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Survey highlights decline of the British sex life

By Julian Shea in London | China Daily Global | Updated: 2019-05-09 17:01

Exhaustion and digital lifestyle blamed for falling figures

The demands of increasingly busy modern lifestyles and the lure of the internet are two of the factors being blamed after a survey revealed that British people are having less sex.

More than 34,000 people aged between 16 and 44 took part in research for the national surveys of sexual attitudes and lifestyles, also known as Natsal, and the results were analyzed by the London School of Hygiene and Tropical Medicine.

Between the years 2001 to 2012, all groups surveyed reported a decline in sexual activity, with the demographics which recorded the largest change being married or cohabiting couples, and the over 25s.

Writing in the British Medical Journal, the report's authors noted "Most compelling among the explanations, perhaps, given the age and marital status of the people most affected, relates to the stress and 'busyness' of modern life, such as work, family life, and leisure are constantly juggled.

"Life in the digital age is considerably more complex than in previous eras, the boundary between the private space of home and the public world outside is blurred, and the Internet offers considerable scope for diversion."

They added that statistical patterns suggest the overall trend toward less frequent sexual activity was principally down to the decline among married or cohabiting couples.

The data also revealed half of all women and nearly two-thirds of men questioned said they would like to have sex more frequently, with the figure particularly high among couples living together.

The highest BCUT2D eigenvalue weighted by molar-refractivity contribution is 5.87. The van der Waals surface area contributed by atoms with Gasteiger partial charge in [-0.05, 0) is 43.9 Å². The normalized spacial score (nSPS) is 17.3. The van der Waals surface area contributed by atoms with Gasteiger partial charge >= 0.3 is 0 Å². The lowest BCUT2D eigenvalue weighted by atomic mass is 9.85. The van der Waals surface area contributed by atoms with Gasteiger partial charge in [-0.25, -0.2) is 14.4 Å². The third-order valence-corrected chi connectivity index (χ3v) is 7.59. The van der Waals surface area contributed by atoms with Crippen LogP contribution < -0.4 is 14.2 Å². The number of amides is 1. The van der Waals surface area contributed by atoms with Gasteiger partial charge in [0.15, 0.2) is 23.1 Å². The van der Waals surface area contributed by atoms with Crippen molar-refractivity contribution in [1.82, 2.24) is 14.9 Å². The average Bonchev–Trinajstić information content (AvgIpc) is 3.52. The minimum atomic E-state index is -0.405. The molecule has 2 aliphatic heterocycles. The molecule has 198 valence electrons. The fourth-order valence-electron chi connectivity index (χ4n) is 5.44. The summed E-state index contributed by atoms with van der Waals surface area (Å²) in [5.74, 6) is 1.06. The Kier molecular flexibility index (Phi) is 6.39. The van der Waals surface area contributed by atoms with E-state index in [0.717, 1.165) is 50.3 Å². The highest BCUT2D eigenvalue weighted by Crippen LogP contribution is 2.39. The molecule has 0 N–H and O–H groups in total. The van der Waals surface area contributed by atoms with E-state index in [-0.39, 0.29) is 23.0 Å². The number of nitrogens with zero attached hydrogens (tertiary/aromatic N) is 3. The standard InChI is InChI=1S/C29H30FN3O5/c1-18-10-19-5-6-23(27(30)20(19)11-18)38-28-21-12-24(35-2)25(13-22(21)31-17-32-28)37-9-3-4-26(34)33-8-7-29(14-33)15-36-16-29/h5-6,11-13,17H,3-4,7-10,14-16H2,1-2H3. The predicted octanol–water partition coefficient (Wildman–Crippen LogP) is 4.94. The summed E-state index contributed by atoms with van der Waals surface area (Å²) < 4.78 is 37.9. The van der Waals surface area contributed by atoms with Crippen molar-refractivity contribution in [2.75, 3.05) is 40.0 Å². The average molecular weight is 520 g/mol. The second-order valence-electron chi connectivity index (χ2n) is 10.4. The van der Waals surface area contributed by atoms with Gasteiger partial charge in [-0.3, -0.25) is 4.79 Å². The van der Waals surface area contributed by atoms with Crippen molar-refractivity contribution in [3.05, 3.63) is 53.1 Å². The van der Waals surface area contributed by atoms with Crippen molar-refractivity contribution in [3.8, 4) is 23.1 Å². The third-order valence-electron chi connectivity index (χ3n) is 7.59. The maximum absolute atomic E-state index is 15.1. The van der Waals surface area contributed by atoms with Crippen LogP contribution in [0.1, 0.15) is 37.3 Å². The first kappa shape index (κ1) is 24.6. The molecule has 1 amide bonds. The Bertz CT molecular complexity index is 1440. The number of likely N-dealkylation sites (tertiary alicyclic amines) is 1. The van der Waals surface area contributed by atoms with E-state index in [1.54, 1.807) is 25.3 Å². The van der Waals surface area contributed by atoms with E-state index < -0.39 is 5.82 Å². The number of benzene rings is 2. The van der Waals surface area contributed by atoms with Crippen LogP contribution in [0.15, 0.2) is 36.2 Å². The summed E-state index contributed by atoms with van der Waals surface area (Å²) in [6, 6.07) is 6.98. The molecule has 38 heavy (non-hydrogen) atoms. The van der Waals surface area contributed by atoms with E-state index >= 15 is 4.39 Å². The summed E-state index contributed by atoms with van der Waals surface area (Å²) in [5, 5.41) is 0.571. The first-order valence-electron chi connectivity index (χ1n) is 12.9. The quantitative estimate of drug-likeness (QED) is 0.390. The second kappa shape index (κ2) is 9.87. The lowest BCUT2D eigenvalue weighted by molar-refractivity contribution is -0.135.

"The social pressure to over-report sexual activity may have eased," the report's authors noted.

"Further, gender equality may now extend to the sexual sphere; where women might previously have felt obliged to meet their partner's sexual needs irrespective of their own, they might now be less inclined to do so."

Professor Kaye Wellings, the lead author of the report, said the demands of the so-called "sandwich" generation, with caring responsibility for both their own young families and also elderly parents, might also be a factor.

But she said people who felt that their sex lives were suffering should take heart from the fact the survey revealed they were not the only ones.

"It is interesting that those most affected are in mid-life," she said.

"These are the cohorts of men and women who, having started their families at older ages than previous generations, are often juggling childcare, work and responsibilities to parents who are getting older," she said.

"More than half of the men and women… said they'd prefer to have sex more often, which could partly stem from unfavorable comparisons with what they think is the norm.

"Most people believe that others have more regular sex than they do themselves. Many people are likely to find it reassuring that they are not out of line."

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